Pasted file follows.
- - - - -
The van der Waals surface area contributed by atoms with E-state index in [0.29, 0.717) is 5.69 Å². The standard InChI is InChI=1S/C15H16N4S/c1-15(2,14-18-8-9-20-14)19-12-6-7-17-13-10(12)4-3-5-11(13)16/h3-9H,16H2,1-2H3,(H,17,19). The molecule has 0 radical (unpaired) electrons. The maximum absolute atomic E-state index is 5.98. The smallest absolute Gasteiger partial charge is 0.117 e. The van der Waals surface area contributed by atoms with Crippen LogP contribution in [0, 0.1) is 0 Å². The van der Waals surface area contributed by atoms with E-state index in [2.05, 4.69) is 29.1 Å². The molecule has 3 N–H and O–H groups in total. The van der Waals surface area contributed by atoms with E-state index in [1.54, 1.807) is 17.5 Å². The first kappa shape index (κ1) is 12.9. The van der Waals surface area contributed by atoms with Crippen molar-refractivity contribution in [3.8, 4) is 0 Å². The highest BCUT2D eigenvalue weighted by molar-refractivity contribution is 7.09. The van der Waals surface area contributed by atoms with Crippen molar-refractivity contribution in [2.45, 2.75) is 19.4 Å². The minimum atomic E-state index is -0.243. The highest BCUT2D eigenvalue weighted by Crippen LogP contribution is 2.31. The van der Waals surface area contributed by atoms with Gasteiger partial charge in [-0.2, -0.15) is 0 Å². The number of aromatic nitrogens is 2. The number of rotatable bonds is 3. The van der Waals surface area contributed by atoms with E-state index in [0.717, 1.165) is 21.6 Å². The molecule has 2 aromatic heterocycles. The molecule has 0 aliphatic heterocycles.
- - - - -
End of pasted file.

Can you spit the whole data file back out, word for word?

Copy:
The van der Waals surface area contributed by atoms with E-state index in [0.29, 0.717) is 5.69 Å². The standard InChI is InChI=1S/C15H16N4S/c1-15(2,14-18-8-9-20-14)19-12-6-7-17-13-10(12)4-3-5-11(13)16/h3-9H,16H2,1-2H3,(H,17,19). The molecule has 0 radical (unpaired) electrons. The maximum absolute atomic E-state index is 5.98. The smallest absolute Gasteiger partial charge is 0.117 e. The van der Waals surface area contributed by atoms with Crippen LogP contribution in [0, 0.1) is 0 Å². The van der Waals surface area contributed by atoms with E-state index in [2.05, 4.69) is 29.1 Å². The molecule has 3 N–H and O–H groups in total. The van der Waals surface area contributed by atoms with E-state index in [1.54, 1.807) is 17.5 Å². The first kappa shape index (κ1) is 12.9. The van der Waals surface area contributed by atoms with Crippen molar-refractivity contribution in [3.8, 4) is 0 Å². The highest BCUT2D eigenvalue weighted by molar-refractivity contribution is 7.09. The van der Waals surface area contributed by atoms with Crippen molar-refractivity contribution in [2.45, 2.75) is 19.4 Å². The minimum atomic E-state index is -0.243. The highest BCUT2D eigenvalue weighted by Crippen LogP contribution is 2.31. The van der Waals surface area contributed by atoms with Gasteiger partial charge in [-0.2, -0.15) is 0 Å². The number of aromatic nitrogens is 2. The number of rotatable bonds is 3. The van der Waals surface area contributed by atoms with E-state index in [0.717, 1.165) is 21.6 Å². The molecule has 2 aromatic heterocycles. The molecule has 0 aliphatic heterocycles.